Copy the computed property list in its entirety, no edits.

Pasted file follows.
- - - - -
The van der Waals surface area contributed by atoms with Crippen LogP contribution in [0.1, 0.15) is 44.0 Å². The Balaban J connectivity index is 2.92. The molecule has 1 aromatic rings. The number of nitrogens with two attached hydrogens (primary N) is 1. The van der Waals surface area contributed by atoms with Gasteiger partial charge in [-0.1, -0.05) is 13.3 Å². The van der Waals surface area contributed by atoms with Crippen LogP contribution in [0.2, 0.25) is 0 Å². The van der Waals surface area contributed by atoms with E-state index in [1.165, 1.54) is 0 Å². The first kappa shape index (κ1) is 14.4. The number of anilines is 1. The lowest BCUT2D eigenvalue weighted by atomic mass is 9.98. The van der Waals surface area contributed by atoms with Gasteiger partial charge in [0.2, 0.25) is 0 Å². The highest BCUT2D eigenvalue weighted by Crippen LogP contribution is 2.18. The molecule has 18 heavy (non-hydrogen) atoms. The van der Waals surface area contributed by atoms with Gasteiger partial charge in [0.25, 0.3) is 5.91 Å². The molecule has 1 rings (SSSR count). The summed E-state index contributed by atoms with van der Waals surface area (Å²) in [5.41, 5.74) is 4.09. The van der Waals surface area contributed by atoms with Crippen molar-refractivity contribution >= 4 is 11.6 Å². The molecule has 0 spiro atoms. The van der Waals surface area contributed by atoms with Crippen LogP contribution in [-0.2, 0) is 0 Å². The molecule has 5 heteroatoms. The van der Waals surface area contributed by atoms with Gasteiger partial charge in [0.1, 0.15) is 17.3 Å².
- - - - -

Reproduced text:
The van der Waals surface area contributed by atoms with Crippen LogP contribution in [0.1, 0.15) is 44.0 Å². The Balaban J connectivity index is 2.92. The molecule has 1 aromatic rings. The number of nitrogens with two attached hydrogens (primary N) is 1. The van der Waals surface area contributed by atoms with Gasteiger partial charge in [-0.1, -0.05) is 13.3 Å². The van der Waals surface area contributed by atoms with Crippen LogP contribution in [0.2, 0.25) is 0 Å². The van der Waals surface area contributed by atoms with E-state index in [1.165, 1.54) is 0 Å². The first kappa shape index (κ1) is 14.4. The number of anilines is 1. The lowest BCUT2D eigenvalue weighted by atomic mass is 9.98. The van der Waals surface area contributed by atoms with Gasteiger partial charge in [0.2, 0.25) is 0 Å². The highest BCUT2D eigenvalue weighted by Crippen LogP contribution is 2.18. The molecule has 18 heavy (non-hydrogen) atoms. The van der Waals surface area contributed by atoms with Gasteiger partial charge in [0.25, 0.3) is 5.91 Å². The molecule has 1 rings (SSSR count). The summed E-state index contributed by atoms with van der Waals surface area (Å²) in [5.41, 5.74) is 4.09. The van der Waals surface area contributed by atoms with Crippen molar-refractivity contribution >= 4 is 11.6 Å². The molecule has 0 spiro atoms. The van der Waals surface area contributed by atoms with Crippen LogP contribution in [-0.2, 0) is 0 Å². The molecule has 5 heteroatoms. The van der Waals surface area contributed by atoms with Gasteiger partial charge in [0.1, 0.15) is 17.3 Å².